Other events also permeated the Montreux Jazz Festival site. The "Off" festival included two stages along the lakefront showcasing big bands and college jazz bands. All afternoon and evening, lakeside strollers listened to music along the almost mile-long walk.

There were music workshops, where the performers would host a clinic, to explain their music and demonstrate their playing. B.B. King fielded questions from the audience and showed them some famous B.B. riffs. The horn section of Tower of Power hosted one workshop, along with pianist Les McCann and drummer David Garibaldi.

Acoustic evenings at the Montreux Palace were quite relaxing in the 4-star hotel. One could have seen Al Copley on piano and guitarist José Barrense-Diaz along with the a capella Les Silap’.

The Jazz Café, an eclectically-designed bistro, was the meeting place of almost everyone at some time during the festival. While a hang-out for teenagers, it also attracted the post-concert crowd to the music. Events in the café included videos of past Jazz Festival performances, concerts showcasing all types of music, and jam sessions, which included Carlos Santana and Kenny Wayne Shepherd. If that were not enough, the DJ played records until 5 am.

For the first time, the concerts and many interviews were available live on the World Wide Web, meaning that music lovers all over the world were able to see and hear the concerts as they were happening.

Two weeks of music, music education, and pleasant diversions occurred at the Montreux Jazz Festival.



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July 7, 1998


by "Toomey" Bonardelli

Energetic Buddy Guy Wows Montreux Crowd


Montreux, Switzerland (APS) Buddy Guy, Chicago’s famous blues club owner and performer, wowed the packed Stravinski Auditorium of the Montreux Jazz Festival on July 7, 1998. Guy’s over one hour show had all the stuff to satisfy any blues and rock taste. He performed songs from his recent Silvertone album "Heavy Love" to classic tunes like Hoochie-Coochie Man.

All has not been rosy for this blues player. His career has been checkered in spite of his musical history as a Chess session guitarist, four-time Grammy winner, and Billboard’s 1993 Century Award recipient. Buddy Guy, known by all in the blues world, was still struggling while his contemporaries were enjoying record deals and increasing notoriety.

In addition to being an unsigned guitarist for nearly ten years, Buddy Guy had been severely affected by the 1990 death of one of his students, Stevie Ray Vaughan. It was Eric Clapton who helped pull Buddy back on track.

In 1991, Silvertone Records released the first of many Buddy Guy albums. Today, somewhat more secure, financially and emotionally, Buddy Guy says "Damn Right, I got the Blues". At 62 years old, Buddy has been dubbed the caretaker of the blues. Over a year ago, he thought that there were a handful of blues musicians left to spread the word. "Today, the hand isn’t so full and it’s real [sic] important to get the word out..."

At Montreux that evening, Buddy Guy showed his years of experience and his years on the road, learning, playing, and influencing the blues. At one point, his electrifying guitar playing was pitted against the Hammond B-3 organ player in a battle of notes. Then he relaxed and slowed down on his original "Had a Bad Night".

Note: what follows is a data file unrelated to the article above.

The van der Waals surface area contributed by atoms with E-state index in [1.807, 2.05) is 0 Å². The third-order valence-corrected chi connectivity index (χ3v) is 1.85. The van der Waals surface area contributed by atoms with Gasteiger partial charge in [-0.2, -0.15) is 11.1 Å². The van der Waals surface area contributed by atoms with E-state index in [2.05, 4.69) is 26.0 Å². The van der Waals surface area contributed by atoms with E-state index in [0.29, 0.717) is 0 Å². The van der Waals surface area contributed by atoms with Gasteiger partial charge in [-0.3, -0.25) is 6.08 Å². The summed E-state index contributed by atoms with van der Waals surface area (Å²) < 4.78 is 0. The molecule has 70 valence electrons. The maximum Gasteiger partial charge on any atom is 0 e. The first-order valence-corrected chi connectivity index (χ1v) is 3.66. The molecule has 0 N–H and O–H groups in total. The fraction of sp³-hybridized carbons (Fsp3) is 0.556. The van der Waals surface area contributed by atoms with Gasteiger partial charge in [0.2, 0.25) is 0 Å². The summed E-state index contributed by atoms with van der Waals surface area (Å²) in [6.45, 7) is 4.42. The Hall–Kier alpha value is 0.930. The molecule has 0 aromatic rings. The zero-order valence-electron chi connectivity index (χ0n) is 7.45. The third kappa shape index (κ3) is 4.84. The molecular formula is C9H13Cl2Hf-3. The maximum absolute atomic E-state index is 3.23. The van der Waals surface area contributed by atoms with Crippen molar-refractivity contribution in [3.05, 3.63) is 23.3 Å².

Dressed in a wild colorful shirt, he danced along the stage, keeping the cameraman busy in pursuit. He used feedback to complement his solos and to create distorted chords, all seemingly at ease.

Guy could not resist a walk through the auditorium that took the crowd (and security) by surprise. That guaranteed the devotion of the audience and he had them for the rest of the evening.


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July 8, 1998


by "Toomey" Bonardelli

Chicago Musicians Honor Mahalia Jackson


Montreux, Switzerland (APS) Mavis Staples of the famous gospel/R&B Staples Singers, and Lucky Peterson performed at the prestigious Montreux Jazz Festival on July 8. The entire program was a tribute to Mahalia Jackson, America’s greatest gospel singer. While Mavis Staples interpreted Mahalia’s famous recordings, Peterson would take turns playing piano or Hammond organ. The result was an intimate evening of inspirational music.

In spite of an occasional cough, Miss Staples belted out some of Mahalia Jackson’s most famous gospel tunes. She opened with "Don’t Know the Trouble I’m in" and got the crowd to join in with "Whole World in His Hands."

Mavis Staples’ interpretation of Jackson’s music comes from a close relationship with Mahalia Jackson herself. The Staples family moved up to Chicago from Mississippi in the 1930s, an era of the exodus of many rural blacks to the northern urban centers. As a teenager in the 1950s, Mavis sang with Mahalia Jackson at the 44th Street Baptist Church. Their musical relationship grew over the years, and as Mavis mentioned at the concert, she was honored to sing with Mahalia one evening in 1969 at a New York City venue.

However, their musical relationship was more than the 1969 appearance. Mahalia had taken Mavis under her wing years earlier. It culminated at the New York show, when an aged Jackson needed Mavis to help her sing "Precious Lord". Staples mentioned to her Montreux audience that it was such an honor to sing that song, since Miss Jackson had sung it at Martin Luther King’s funeral. Incidentally, "Precious Lord" was Dr. King’s favorite gospel hymn.

The great Negro spirituals, performed by such legends as Mahalia Jackson, are also sung by many singers and choirs in churches across North America. Europeans’ exposure to this inspirational American tradition has been sparse, but very much welcomed that evening.

The show continued with Peterson’s powerful hands at the B-3 organ and Staples’ strong voice with "Summertime", the ballad from Porgy and Bess and "Wade in the Water". The crowd remained perplexed by the overwhelming presence of Mavis Staples and Lucky Peterson, supported with only a piano and an organ.


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July 8, 1998


by "Toomey" Bonardelli

Back to Roots Blues with Keb’ Mo’


Montreux, Switzerland (APS) Kevin Moore, or Keb’ Mo’, took the blues back to its roots with his performance at the Montreux Jazz Festival on July 8, 1998. Keb’ Mo’ treated the audience to a virtually acoustic evening, both solo and with his band. For blues purists, the performer promises to capture a share of the blues market.